Introvert or extrovert?
Mouse 'personality' test paves the way for deeper study of mental health
How do genes contribute to specific behaviors, and shape personality? A Weizmann Institute study has both identified four distinct temperaments among mice—comparable to personality characteristics in humans—and linked them to specific genetic profiles, a major step towards enabling scientists to more deeply study mental health and illness in people.
The study was conducted by the lab of Prof. Alon Chen of the Department of Neurobiology and President of the Weizmann Institute, together with colleagues at the Max Planck Institute of Psychiatry in Munich. The study was co-led by Dr. Oren Forkosh and Stoyo Karamihalev in the Chen lab. The findings may have solved one of the chief difficulties facing neuroscientists who rely on preclinical models such as mice to study mental health and illness: the lack of a comprehensive way to assess mouse personality. The results appeared in the November issue of Nature Neuroscience.
“This systematic categorization of individual differences into constituent traits is an essential step towards more targeted explorations of the biology of mental health,” says Prof. Chen.
While human personality can be assessed through written personality tests—think ‘Big Five’ and other multiple-choice tests—mouse personality can only be assessed through exhibited behaviors. (Scientists agree that mice, like infants, don’t really have personalities, but rather temperaments). Humans are tested, for instance, for how they place on the degrees to which they exhibit openness to experience, conscientiousness, extraversion, agreeableness, and neuroticism. In contrast, the Chen lab tested groups of interacting mice for behavioral traits like dominance, curiosity, approachability, and aggressiveness.
City mouse, country mouse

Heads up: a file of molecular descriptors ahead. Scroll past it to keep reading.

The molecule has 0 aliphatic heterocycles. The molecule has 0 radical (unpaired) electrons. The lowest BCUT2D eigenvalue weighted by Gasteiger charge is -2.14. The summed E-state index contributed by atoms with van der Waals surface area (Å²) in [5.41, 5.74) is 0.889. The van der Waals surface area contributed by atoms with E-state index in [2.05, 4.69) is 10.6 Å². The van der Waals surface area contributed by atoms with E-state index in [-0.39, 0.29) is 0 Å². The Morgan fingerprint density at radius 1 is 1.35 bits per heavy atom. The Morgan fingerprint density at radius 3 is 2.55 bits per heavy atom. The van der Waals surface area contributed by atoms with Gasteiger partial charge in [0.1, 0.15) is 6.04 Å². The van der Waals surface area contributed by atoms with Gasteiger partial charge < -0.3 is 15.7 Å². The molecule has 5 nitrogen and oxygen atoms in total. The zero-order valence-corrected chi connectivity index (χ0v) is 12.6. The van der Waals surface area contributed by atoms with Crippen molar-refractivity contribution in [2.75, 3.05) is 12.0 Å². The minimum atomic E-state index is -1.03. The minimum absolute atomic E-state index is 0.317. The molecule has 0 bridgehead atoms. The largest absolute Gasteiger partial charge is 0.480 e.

The four personality traits—known scientifically as ‘identity domains’ or IDs—arose from the scientists’ identification 60 different types of behaviors exhibited during hours of video footage that included mice exploring, chasing, fleeing, foraging, eating alone or in groups, and more. While the IDs were left unlabeled intentionally by the researchers—to avoid attributing human characteristics to animals—to the study revealed their impact on various behaviors and properties of the mice. For example, the most prominent temperament correlated strongly with the mouse’s dominance.
Working together with Prof. Uri Alon from the Department of Molecular Cell Biology, the Chen team found that combining information about two of the IDs produced three distinct behavioral archetypes. These archetypes can be broadly categorized as ‘city mice’ (dominant and interactive), ‘country mice’ (isolationist, ultra-dominant) and ‘subordinate mice’. Most mice—like most humans—are a mix of archetypes.
The method is not far off from the way in which human personality tests are assessed on five dimensions—traits that are consistent over time.
Meanwhile, the scientists also showed that the four dimensions corresponded to a variety of differences in gene expression in the mouse brain—showing tangible genetic differences between the groups. This was done using single-cell RNA-sequencing tools and genetically modified mouse strains.
The study represents the first-ever objective and consistent method to assess mouse behavior and the implications for deeper study of human mental health are substantial.
“This method will open doors to all sorts of research,” says Dr. Forkosh, formerly a postdoctoral fellow in the Chen lab and is now a principal investigator at the Hebrew University of Jerusalem. “If we can identify the genetics of personality, we might also be able to diagnose and treat problems when these genes go wrong. We might even, in the future, be able to use these insights to develop more personalized psychiatry.”
Prof. Alon Chen’s research is supported by the Vera and John Schwartz Professorial Chair in Neurobiology; the Ruhman Family Laboratory for Research in the Neurobiology of Stress; the Perlman Family Foundation, founded by Louis L. and Anita M. Perlman; the Fondation Adelis; Bruno Licht; and Sonia T. Marschak.